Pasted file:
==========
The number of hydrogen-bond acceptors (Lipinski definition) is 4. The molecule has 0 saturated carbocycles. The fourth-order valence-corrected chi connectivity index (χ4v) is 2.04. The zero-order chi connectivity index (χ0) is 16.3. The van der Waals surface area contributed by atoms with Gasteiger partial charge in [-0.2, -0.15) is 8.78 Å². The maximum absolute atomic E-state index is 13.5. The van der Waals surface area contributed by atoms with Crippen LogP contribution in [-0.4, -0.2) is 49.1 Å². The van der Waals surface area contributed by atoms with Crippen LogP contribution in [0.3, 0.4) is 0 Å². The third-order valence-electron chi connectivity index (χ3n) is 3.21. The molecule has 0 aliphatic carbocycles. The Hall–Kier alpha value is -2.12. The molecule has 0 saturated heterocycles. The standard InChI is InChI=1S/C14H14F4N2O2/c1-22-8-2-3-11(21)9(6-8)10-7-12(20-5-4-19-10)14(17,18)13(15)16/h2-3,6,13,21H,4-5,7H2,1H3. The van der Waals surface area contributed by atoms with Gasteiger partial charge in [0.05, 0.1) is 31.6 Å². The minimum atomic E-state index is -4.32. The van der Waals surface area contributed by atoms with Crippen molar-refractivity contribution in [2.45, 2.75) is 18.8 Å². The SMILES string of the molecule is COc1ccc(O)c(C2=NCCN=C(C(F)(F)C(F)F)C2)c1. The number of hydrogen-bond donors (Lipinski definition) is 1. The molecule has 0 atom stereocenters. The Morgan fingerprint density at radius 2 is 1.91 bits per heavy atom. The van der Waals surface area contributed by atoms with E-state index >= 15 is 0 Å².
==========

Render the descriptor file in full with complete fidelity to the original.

The number of hydrogen-bond acceptors (Lipinski definition) is 4. The molecule has 0 saturated carbocycles. The fourth-order valence-corrected chi connectivity index (χ4v) is 2.04. The zero-order chi connectivity index (χ0) is 16.3. The van der Waals surface area contributed by atoms with Gasteiger partial charge in [-0.2, -0.15) is 8.78 Å². The maximum absolute atomic E-state index is 13.5. The van der Waals surface area contributed by atoms with Crippen LogP contribution in [-0.4, -0.2) is 49.1 Å². The van der Waals surface area contributed by atoms with Crippen LogP contribution in [0.3, 0.4) is 0 Å². The third-order valence-electron chi connectivity index (χ3n) is 3.21. The molecule has 0 aliphatic carbocycles. The Hall–Kier alpha value is -2.12. The molecule has 0 saturated heterocycles. The standard InChI is InChI=1S/C14H14F4N2O2/c1-22-8-2-3-11(21)9(6-8)10-7-12(20-5-4-19-10)14(17,18)13(15)16/h2-3,6,13,21H,4-5,7H2,1H3. The van der Waals surface area contributed by atoms with Gasteiger partial charge in [0.05, 0.1) is 31.6 Å². The minimum atomic E-state index is -4.32. The van der Waals surface area contributed by atoms with Crippen molar-refractivity contribution in [2.45, 2.75) is 18.8 Å². The SMILES string of the molecule is COc1ccc(O)c(C2=NCCN=C(C(F)(F)C(F)F)C2)c1. The number of hydrogen-bond donors (Lipinski definition) is 1. The molecule has 0 atom stereocenters. The Morgan fingerprint density at radius 2 is 1.91 bits per heavy atom. The van der Waals surface area contributed by atoms with E-state index >= 15 is 0 Å².